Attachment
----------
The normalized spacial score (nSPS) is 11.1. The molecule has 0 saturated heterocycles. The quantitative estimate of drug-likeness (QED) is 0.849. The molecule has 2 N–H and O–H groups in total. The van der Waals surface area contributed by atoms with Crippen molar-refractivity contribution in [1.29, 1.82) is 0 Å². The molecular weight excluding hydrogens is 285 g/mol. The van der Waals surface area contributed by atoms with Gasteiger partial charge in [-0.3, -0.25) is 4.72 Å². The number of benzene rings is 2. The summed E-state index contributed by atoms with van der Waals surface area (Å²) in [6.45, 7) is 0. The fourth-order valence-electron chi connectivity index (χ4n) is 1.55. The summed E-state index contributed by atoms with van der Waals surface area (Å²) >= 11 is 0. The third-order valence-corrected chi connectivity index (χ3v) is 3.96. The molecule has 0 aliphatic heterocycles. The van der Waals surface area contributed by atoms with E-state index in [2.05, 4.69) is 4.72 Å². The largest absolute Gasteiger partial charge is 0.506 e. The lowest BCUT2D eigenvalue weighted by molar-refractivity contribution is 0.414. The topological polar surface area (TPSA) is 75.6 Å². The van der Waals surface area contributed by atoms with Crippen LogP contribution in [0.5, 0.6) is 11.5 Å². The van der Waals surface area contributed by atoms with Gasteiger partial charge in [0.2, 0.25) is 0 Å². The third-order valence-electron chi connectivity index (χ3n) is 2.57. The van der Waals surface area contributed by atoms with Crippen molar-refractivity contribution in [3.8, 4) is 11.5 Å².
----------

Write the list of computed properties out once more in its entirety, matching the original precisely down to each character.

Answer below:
The normalized spacial score (nSPS) is 11.1. The molecule has 0 saturated heterocycles. The quantitative estimate of drug-likeness (QED) is 0.849. The molecule has 2 N–H and O–H groups in total. The van der Waals surface area contributed by atoms with Crippen molar-refractivity contribution in [1.29, 1.82) is 0 Å². The molecular weight excluding hydrogens is 285 g/mol. The van der Waals surface area contributed by atoms with Gasteiger partial charge in [-0.3, -0.25) is 4.72 Å². The number of benzene rings is 2. The summed E-state index contributed by atoms with van der Waals surface area (Å²) in [6.45, 7) is 0. The fourth-order valence-electron chi connectivity index (χ4n) is 1.55. The summed E-state index contributed by atoms with van der Waals surface area (Å²) >= 11 is 0. The third-order valence-corrected chi connectivity index (χ3v) is 3.96. The molecule has 0 aliphatic heterocycles. The van der Waals surface area contributed by atoms with E-state index in [2.05, 4.69) is 4.72 Å². The largest absolute Gasteiger partial charge is 0.506 e. The lowest BCUT2D eigenvalue weighted by molar-refractivity contribution is 0.414. The topological polar surface area (TPSA) is 75.6 Å². The van der Waals surface area contributed by atoms with Crippen LogP contribution in [0.5, 0.6) is 11.5 Å². The van der Waals surface area contributed by atoms with Gasteiger partial charge in [0.2, 0.25) is 0 Å². The third-order valence-electron chi connectivity index (χ3n) is 2.57. The van der Waals surface area contributed by atoms with Crippen molar-refractivity contribution in [3.8, 4) is 11.5 Å².